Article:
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International Journal of Application or Innovation in Engineering & Management (IJAIEM)


Web Site: www.ijaiem.org Email: editor@ijaiem.org, editorijaiem@gmail.com Volume 1, Issue 4, December 2012 ISSN 2319 - 4847
Integrated Product Team's understanding of the system through its synergistic effect when the FAST model is built by the IPT. Additional improvements will be seen if Value Engineering is applied as a way to identify design improvements, develop and evaluate trade-off studies, and build team and management consensus on the design concept. Also, FAST and VE can be used throughout the design process to identify cost trade-offs and opportunities for improvement. Here we have established that added value in most cases increased the competitiveness of products. Successfully added value requires professional and in-depth marketing research and the analysis of consumer demands. The demands explored through marketing are then transformed into functions. On the basis of marketing research we can create an "ideal product" which can be compared the "base product." The development of a "base product" into an "ideal product" usually requires R&D activities. In view of the special conditions of market competition the strategies that can be used include Function/Cost, possibly Function/Cost, or Function/Cost. The suitable solutions were selected through iterative cooperation with the customer.

REFERENCES:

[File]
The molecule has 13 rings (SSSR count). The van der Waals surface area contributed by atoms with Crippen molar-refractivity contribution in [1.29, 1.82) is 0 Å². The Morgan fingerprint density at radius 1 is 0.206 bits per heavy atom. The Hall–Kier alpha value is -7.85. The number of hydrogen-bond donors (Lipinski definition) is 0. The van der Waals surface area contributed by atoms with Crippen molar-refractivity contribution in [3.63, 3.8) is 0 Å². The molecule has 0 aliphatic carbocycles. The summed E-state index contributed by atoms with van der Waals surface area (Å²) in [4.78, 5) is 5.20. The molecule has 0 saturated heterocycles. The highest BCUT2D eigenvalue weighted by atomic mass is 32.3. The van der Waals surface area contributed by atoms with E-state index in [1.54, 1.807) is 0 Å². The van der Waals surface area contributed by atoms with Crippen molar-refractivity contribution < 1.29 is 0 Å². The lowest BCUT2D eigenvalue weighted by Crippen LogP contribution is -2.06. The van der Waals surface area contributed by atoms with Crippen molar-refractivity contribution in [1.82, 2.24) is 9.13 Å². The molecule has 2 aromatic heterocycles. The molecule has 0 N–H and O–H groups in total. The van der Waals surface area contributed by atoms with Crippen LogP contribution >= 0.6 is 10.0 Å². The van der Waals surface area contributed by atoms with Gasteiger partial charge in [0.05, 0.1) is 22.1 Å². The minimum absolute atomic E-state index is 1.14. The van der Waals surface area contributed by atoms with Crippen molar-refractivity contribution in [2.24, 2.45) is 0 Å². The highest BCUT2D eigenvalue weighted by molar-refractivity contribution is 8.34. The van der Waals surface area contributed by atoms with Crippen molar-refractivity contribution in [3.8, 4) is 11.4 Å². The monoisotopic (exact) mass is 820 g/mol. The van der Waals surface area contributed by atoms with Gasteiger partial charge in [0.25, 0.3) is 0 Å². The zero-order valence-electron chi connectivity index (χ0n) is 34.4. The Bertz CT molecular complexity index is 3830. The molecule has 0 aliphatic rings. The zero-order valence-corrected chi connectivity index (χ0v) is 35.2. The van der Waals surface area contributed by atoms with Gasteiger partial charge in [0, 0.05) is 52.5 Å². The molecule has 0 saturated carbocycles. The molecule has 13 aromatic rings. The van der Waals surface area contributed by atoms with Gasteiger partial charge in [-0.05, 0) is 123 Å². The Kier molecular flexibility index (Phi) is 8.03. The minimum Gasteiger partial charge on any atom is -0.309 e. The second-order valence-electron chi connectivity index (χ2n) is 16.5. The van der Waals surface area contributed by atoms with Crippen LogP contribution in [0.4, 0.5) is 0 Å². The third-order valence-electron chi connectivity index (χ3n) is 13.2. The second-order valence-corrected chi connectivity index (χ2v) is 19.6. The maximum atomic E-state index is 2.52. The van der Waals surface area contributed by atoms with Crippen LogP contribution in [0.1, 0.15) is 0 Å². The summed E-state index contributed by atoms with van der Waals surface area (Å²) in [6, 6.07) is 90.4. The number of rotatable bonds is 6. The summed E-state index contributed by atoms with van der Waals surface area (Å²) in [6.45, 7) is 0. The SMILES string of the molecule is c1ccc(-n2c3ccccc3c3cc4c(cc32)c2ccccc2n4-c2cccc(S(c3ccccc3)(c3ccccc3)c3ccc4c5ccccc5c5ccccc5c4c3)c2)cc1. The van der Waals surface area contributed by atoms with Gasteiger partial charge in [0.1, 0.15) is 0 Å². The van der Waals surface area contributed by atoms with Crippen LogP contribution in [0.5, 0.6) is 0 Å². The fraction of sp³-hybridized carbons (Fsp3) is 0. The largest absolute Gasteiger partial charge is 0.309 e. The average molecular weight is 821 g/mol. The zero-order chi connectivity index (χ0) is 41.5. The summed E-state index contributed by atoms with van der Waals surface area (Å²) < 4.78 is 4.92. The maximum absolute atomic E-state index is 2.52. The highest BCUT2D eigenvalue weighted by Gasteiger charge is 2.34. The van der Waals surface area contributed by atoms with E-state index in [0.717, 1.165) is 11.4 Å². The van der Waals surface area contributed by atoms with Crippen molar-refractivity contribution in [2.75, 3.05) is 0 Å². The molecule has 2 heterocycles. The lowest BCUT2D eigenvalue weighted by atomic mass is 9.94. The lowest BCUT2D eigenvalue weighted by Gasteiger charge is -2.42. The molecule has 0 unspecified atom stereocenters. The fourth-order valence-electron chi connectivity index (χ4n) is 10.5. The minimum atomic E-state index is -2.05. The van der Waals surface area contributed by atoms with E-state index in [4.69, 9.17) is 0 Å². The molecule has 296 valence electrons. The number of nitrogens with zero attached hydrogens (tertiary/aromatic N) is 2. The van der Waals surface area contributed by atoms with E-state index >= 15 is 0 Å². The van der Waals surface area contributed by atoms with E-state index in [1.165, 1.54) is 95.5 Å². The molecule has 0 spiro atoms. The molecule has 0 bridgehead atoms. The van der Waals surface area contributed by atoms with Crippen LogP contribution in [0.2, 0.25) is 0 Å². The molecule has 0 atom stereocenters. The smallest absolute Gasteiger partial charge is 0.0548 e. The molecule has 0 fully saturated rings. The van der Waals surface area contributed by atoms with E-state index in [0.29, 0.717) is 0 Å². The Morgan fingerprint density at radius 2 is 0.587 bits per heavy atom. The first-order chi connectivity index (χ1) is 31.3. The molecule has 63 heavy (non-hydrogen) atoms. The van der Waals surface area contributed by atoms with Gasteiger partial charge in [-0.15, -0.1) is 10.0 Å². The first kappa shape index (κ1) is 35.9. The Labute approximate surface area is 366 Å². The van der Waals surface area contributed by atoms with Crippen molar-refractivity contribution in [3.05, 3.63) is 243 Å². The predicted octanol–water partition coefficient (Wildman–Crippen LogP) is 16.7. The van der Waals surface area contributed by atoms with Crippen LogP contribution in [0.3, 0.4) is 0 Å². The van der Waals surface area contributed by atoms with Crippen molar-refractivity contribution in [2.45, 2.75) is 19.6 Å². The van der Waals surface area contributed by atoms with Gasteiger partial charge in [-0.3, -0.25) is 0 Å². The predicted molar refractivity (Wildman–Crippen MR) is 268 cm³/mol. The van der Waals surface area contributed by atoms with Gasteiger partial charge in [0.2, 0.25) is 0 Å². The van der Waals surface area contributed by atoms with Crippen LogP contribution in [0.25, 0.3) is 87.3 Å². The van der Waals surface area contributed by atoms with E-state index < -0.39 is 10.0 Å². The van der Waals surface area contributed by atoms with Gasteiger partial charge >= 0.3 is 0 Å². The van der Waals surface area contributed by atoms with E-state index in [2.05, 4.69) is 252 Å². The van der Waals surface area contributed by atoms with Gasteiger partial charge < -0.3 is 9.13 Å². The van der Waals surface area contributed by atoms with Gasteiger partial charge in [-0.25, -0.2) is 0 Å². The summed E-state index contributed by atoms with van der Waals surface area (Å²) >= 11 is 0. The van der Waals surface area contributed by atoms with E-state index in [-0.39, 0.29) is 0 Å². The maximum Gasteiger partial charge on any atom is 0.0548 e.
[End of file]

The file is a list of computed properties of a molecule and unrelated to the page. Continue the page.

[1] Creative VE activity using Value Curve by Byung-mo Yang SAMSUNG ELECTRONICS CO., LTD. 416,Maetan-3Dong, Yeongtong-Gu, Suwon-City, Gyeonggi-Do, Korea 443-742 [2] Value Engineering in Product Renovation Fang-Lin CHAO, Chien-Ming SHIEH and Chi-Chang LAI Department of Industrial Design, Da Yeh University TAIWAN, [3] Can Value Added Strategies Enhance The Competitiveness of Products? By Dr. habil. Ferenc Ndasdi , CVS, Ph.D., FSAVE College of Dunajvros Hungary, Dunajvros, Tncsics M. u. 1/a. [4] Function Analysis and Decomposistion using Function Analysis Systems Technique by James R. Wixson, CVS, CMfgE Lockheed-Martin Idaho Technologies Company, Inc. [5] A case study analysis through the implementation of value engineering by Amit Sharma1, Harshit Srivastava ME Research Scholar, PEC University of Technology, Chandigarh (India) [6] Lawrence D. (1972). Miles. Techniques of Value Analysis and Engineering, New York, Mcgraw-Hill (Tx), June. [7] Improving Nickeling Process through Value Engineering Technique by: Chinmay Das [8] Wixson, James R., "Improving Product Development with Value Analysis/Value Engineering: A Total Management Tool", 1987 SAVE Proceedings, p.51-66 [9] Wixson, James R., Function Analysis and Decomposition using Function Systems Technique. [10] Functional Analysis Systems Techniques (FAST) as group knowledge elicitation method for model building by J.E. Bartolomie, T. Miller, United States Air Force, Wright-Patterson AFB OH, 45431 Mr. Chougule M.A. (Ph.D. Scholar in Mechanical Engg.)Principal, A.G. Patil Polytechnic Institute, Solapur, Maharashtra, (India) Date of Birth: 20th April 1965, E-mail: chougulema@yahoo.co.in, Cell No. +919225822259 Teaching Experience: 24 Yrs., Industrial Experience: 2 Yrs.